Type2 diabetes, a world-wide epidemic afflicting close to 400M people, is caused by a failure of -cells within the islets of Langerhans to secrete sufficient insulin to compensate for insulin resistance, such as arises in obesity. Understanding the mechanisms of islet dysfunction underlying this lack of compensation and cause of diabetes is central to developing effective treatments. Many systemic circulating factors or those within the islet microenvironment that result from metabolic stress can reduce -cell function. However, the mechanisms by which they affect the regulation of insulin release, during the progression of diabetes, are poorly understood. Islets are multi-cellular micro-organs and central to the regulation of insulin release is the communication between cells. We have established an important role for gap junction channels, which electrically couple -cells in the islet, in regulating electrical activity, [Ca2+] and insulin release. Our preliminary data suggests that gap junctions are disrupted in mouse models and human cases of type2 diabetes. Importantly this disruption occurs early in disease progression and is present in pre-diabetes. Furthermore, our preliminary data also shows that gap junctions can protect against extensive islet dysfunction and cell death upon -cell-stress, via regulating [Ca2+]. Based on this evidence, we hypothesize that islet gap junctions are disrupted in pre-diabetes or early in the development of diabetes: this impacts the dynamics of insulin secretion, including reducing first phase release, but also leads to increased susceptibility of -cells to more extensive dysfunction and death during the progression of type2 diabetes. Therefore we anticipate that enhancing islet gap junction coupling will protect the islet from dysfunction and thus blunt or prevent the progression of diabetes. We will test this hypothesis through 3 specific aims: 1) determine the mechanisms(s) by which gap junctions and downstream signaling are disrupted in the islet; 2) examine how gap junctions and insulin secretion dynamics are disrupted in mouse and human models of pre-diabetes and type2 diabetes; 3) test whether enhancing gap junction coupling protects against a decline in islet function and loss of glucose control. By understanding disruptions to the main way the islet functions as a multi- cellular unit, we will characterize fundamentally new mechanisms that can underlie islet dysfunction in type2 diabetes. Thus we may also discover new and novel ways of preserving -cell function and islet. This will be important for identifying new therapeutic targets for preventative treatments for type2 diabetes.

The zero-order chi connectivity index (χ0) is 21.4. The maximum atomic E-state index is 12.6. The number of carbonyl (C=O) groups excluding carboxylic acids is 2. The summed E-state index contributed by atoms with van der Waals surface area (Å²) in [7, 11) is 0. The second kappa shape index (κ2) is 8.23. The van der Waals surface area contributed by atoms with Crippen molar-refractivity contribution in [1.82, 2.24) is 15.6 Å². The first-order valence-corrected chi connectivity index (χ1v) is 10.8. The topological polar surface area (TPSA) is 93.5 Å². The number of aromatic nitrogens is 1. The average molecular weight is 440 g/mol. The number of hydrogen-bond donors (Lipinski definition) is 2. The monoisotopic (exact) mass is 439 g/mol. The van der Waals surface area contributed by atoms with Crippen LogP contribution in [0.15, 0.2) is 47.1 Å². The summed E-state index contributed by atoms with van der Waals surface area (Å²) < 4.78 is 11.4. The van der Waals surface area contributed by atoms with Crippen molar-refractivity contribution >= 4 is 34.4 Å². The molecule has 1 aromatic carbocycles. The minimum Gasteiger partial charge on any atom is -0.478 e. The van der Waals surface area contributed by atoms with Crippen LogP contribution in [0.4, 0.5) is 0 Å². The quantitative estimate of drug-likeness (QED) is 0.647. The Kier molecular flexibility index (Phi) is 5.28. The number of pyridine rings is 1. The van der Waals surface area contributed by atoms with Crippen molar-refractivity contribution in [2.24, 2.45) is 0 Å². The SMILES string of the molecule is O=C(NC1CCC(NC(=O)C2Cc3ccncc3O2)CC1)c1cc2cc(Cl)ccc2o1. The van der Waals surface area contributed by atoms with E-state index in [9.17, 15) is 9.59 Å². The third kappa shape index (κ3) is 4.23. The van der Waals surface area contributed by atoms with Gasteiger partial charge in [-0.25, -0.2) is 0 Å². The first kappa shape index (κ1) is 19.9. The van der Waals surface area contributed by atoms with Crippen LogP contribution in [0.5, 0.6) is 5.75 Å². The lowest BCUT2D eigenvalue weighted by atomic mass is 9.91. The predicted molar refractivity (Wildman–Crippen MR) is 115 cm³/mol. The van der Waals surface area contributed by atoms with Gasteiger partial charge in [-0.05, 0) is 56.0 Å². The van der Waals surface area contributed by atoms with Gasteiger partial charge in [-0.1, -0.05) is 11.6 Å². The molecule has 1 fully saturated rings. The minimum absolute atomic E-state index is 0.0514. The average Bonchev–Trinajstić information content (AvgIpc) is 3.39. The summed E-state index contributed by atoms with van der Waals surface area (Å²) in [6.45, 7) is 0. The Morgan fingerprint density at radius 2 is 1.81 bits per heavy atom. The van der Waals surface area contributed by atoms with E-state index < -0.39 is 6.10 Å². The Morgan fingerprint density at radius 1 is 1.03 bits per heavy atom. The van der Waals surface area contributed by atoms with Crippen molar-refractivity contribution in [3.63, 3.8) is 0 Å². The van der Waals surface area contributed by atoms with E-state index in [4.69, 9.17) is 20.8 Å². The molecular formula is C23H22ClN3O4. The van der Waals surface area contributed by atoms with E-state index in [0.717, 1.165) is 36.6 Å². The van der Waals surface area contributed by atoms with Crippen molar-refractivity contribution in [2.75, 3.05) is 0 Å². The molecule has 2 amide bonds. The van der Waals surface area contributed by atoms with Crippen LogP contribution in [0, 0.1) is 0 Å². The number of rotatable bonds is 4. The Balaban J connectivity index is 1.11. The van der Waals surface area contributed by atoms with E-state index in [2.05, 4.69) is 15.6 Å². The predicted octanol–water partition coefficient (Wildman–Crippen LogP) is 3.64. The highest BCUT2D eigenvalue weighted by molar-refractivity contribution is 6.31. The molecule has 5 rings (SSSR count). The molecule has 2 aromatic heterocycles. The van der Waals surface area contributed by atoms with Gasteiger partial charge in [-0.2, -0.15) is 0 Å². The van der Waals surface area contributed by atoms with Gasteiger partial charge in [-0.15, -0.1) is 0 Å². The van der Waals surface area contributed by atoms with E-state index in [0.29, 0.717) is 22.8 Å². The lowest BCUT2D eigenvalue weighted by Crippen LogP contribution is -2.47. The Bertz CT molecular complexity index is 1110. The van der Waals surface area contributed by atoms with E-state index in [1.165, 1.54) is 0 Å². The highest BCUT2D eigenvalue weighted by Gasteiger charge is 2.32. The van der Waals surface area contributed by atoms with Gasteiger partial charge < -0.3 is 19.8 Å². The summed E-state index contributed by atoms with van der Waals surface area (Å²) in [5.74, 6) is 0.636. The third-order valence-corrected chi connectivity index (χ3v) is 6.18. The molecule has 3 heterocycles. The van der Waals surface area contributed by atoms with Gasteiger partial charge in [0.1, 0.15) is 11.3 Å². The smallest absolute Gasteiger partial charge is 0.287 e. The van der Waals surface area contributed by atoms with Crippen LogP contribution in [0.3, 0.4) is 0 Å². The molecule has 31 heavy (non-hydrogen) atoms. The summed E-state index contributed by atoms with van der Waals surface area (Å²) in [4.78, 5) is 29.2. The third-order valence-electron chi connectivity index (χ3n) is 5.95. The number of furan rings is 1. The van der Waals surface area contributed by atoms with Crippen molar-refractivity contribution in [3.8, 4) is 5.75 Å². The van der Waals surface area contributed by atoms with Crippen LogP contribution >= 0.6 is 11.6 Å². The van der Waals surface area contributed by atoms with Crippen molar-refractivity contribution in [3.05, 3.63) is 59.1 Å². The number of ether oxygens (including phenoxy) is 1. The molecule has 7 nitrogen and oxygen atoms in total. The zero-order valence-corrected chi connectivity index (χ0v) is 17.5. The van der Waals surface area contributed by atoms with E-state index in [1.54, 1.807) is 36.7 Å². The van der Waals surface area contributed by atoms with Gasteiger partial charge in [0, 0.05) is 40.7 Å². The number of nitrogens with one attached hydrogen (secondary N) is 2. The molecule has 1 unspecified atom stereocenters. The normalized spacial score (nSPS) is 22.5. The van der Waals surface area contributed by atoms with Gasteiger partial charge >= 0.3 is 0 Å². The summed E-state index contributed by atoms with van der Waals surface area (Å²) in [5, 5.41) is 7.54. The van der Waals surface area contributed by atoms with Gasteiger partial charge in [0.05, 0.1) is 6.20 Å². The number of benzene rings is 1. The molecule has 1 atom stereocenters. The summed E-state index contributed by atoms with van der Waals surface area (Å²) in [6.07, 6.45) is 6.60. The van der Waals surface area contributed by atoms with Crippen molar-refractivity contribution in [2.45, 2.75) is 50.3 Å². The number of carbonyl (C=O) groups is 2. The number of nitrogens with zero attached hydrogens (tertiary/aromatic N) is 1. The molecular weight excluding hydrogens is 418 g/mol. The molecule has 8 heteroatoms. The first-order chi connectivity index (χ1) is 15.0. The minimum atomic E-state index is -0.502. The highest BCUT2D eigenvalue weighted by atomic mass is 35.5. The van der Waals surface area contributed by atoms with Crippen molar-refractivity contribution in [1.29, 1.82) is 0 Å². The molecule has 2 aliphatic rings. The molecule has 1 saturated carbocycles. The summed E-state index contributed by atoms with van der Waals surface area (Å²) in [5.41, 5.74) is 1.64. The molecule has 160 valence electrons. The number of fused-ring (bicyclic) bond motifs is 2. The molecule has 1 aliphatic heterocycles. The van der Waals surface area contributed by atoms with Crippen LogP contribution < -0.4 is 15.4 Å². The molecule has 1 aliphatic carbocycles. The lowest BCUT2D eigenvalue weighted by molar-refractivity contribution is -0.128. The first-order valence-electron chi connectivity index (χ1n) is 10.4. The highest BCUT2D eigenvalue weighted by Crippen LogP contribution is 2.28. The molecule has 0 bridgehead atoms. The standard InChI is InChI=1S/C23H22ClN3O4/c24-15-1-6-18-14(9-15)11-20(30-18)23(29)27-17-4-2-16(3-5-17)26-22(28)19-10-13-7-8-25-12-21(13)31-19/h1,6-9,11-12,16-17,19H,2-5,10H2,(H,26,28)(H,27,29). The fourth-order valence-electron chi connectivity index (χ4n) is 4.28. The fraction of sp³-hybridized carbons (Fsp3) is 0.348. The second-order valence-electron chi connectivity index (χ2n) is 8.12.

The islets of Langerhans play a central role in glucose homeostasis and failure of the islet to secrete insulin causes diabetes. Communication between cells and the shaping of the electrical response is crucial to normal islet function, but knowledge of the mechanisms involved during the development of diabetes are unclear. A precise understanding of the signaling between cells within the islet will identify drug targets for the effective long-term treatment of diabetes.
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